The similarities aren't immediately apparent due to the differences in delivery, and I certainly didn't see them at first. After all, one is a cyberpunk crime show, and the other is a coming-of-age story set in a countryside village. However, as the plots unravel, the similarities become more and more apparent. Both are dystopian tales about flawed systems; both deal with the theme of removing threats before they exist, and both delve heavily into human nature and society. The main female leads are also incredibly similar due to their strength and resilience. Both are prime examples of psychological anime, and if you like one, then you're sure to like the other!
A world that at first sight might seem an utopia, but turns out to be built at such a cost that it is questionable whether it is actually worth it. I would recommend both to anyone interested in dystopian stories.
The main difference between the stories (apart from the world they're in) is the pacing. While Psycho Pass drops you off in the middle of the story Shinsekai Yori slowly eases you into the story and lets you grow accustomed to the world first.
Shows that present dystopian societies in the future, where moral values are suppressed in favor of maintaining peace and order within the society. The line between right and wrong is very ambiguous. Viewers may strongly sympathize with the antagonists, who may have legitimate reasons to revolt against the authority.
Both refer to an ideal for human society, demonstrating how humans always strive to find a world that they believe best for them. The values aren't agreed upon by everyone though, and a group of protagonists' thinking break outside of the box they're being enclosed in. Very thought-provoking.
Both of these anime are modern representations of classic 20th-century dystopian satires: Psycho-Pass is comparable to the 1949 novel "Nineteen Eighty-Four" by George Orwell, and Shinsekai yori is comparable to the 1932 novel "Brave New World" by Aldous Huxley. As such, these stories caution humanity of the consequences of extreme and unchecked advances in science and technology. They show how the unrestricted indulgence of and reliance on the futuristic systems can negatively impact society, and even humanity itself. This includes the subsequent suffering of the individuals who desperately try to oppose/conform to said systems.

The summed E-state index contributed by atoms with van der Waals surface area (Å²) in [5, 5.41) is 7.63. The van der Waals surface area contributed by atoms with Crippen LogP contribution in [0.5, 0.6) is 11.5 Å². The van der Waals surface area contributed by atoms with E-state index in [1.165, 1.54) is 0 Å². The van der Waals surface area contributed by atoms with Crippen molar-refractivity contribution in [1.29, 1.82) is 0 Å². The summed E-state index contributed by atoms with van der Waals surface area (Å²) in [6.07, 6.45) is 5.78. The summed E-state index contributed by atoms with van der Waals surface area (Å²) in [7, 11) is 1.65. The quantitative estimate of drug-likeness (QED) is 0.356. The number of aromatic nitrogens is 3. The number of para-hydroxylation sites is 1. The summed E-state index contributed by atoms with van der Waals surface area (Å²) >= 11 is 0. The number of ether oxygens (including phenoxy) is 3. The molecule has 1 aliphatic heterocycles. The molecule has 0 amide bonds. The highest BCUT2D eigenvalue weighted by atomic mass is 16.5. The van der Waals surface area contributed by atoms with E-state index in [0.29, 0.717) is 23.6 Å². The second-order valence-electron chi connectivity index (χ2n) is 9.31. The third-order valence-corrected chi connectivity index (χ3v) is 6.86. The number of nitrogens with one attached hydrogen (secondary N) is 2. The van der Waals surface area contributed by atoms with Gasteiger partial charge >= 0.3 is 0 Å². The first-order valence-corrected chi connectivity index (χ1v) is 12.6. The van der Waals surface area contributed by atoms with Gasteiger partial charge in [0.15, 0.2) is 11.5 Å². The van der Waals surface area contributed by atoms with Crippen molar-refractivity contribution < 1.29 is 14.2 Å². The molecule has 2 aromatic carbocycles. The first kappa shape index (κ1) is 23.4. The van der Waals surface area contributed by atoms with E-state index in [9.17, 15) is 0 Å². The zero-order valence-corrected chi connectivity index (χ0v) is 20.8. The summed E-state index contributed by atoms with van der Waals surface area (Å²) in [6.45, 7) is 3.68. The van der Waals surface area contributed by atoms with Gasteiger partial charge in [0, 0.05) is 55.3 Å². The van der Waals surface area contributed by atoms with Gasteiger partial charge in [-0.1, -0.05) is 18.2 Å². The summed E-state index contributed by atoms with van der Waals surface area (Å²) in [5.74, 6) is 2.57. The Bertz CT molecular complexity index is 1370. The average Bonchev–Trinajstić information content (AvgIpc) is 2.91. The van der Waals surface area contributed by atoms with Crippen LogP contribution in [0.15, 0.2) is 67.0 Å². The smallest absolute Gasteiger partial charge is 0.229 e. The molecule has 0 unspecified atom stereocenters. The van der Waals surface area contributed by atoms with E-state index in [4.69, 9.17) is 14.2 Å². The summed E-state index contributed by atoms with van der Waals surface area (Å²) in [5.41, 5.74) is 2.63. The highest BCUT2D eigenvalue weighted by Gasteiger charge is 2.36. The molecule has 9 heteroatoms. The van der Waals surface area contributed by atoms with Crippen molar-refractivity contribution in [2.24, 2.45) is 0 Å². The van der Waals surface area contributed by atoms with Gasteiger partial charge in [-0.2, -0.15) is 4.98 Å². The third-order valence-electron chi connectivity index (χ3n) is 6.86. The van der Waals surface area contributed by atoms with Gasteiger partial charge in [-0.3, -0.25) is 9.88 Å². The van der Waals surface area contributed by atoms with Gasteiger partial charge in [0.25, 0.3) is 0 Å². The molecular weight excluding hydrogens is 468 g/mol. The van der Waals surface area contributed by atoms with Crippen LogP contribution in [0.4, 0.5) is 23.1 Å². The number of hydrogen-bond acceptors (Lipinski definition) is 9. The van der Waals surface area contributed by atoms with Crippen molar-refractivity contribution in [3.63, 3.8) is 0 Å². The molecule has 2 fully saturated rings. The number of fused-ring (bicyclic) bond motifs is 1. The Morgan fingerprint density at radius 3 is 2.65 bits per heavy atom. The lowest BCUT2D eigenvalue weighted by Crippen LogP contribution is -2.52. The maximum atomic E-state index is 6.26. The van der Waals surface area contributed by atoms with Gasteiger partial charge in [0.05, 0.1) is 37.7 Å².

-the responsible female protagonist has to come to terms with and enforce the Utopia/Dystopia that she resides in, in the process shaping her morales and becoming very strong and capable.
-strict observation of psychological health of citizens
-allusions to psychological works and conditions
-lots of death and dying, and obviously tragedy as well.
-and the questioning of the morality of death punishment
-there was a team of five--and more similarities but I don't want to make this a spoiler.
-homosexual relationships in the team
Of course, one has a brilliant twisted villain, the other has [i wont spoil it].
One is tron-like, the other is traditional/villagey.
The team dynamics in each are completely different.
Both deal with the protagonist finding out the hidden nature of their 'perfect world'. This causes them to go through many near death experiences. On the way some friends die, as result of the sybil system or the ethics committee covering up evidence. In the end both have to learn to deal with the fact that is how society is currently but hope for change in the future.
Psycho pass is set in a somewhat more futuristic world than today.
Shin sekai yori, although 1000 or so into the future, do not rely on technology and have no 'concrete buildings'.
In Psycho pass, the Denominators give them power.
In Shin sekai yori, human have psycho kinesis (something along those lines)
Both shows settings are in a futuristic utopia where people get killed for having the potential to do harm even if they've done nothing wrong. Psycho-pass is more of law enforcement type thriller where as shinsekai yori has more of a darker mood than that. Two of my favorite shows for sure!
Both anime are about dystopian societies that base their legal system on the risk of committing a crime and extensive information control with the intention of preventing people from learning things that could risk the order of society. In both anime, the government is shown to have reason to act the way they do, but it never really is fully justified. Finally, the weaknesses of both societies are exploited to great harm to the population.
What are the consequences of using of a questionable coercion system?
A system which alleged purpose is to protect the population by imposing strong restrictions and deciding on each individual fate itself.
Both the anime explore and develop a very intriguing and enjoyable dark story based on this premise.
Dystopian societies where moral is neglected by the system to protect an inhuman peace. Both stories are almost prophetic - one in Evolution and one in Cyberization. Main female leads have identical state of mind, potential, and development. Similar endings. Brilliant stories that can make you pant in shock and excitement while at the same time promoting critical thinking with credible arguments from all sides involved.
A coming of age story about romance and opening their eyes to the world they live in. Changes and Growing up, truths and lies. They both have this supernatural feel to it, but Shinsekai Yori definitely has a darker edge.
A group of friends slowly discovering more about the society they live in. Then, each one of them find their own way to deal with the situation. Both have drama and also deal with forbidden love and other aspects that affect their lives.
Children witness the "end" of their societies and discover that not all is as it appears to be.
Shinsekai Yori takes place in a post apocalyptic world and our main cast live in a Utopian society with strict rules. While Nagi no Asukara is the light hearted version of Shinsekai Yori minus the dark, gory, mystery, and suspense-like feel.
The character design is so similar it's astounding. Kihara Tsumugu and Shun look and act the same way. The way Mangka shows her interests in him is basically the same way Saki feels to Shun. Both Tsumugu and Hikari are rivals yet they care for each other too. Hikari and Satoru are very protective and comedic at times with everyone. Chisaki is very calm and caring like Maria. Both Maria and Manaka have the same seiyuu Kana Hanazawa. Kaname and Mamoru look alike but act very differently. Chisaki has taken Maria's role as the one to keep the group together.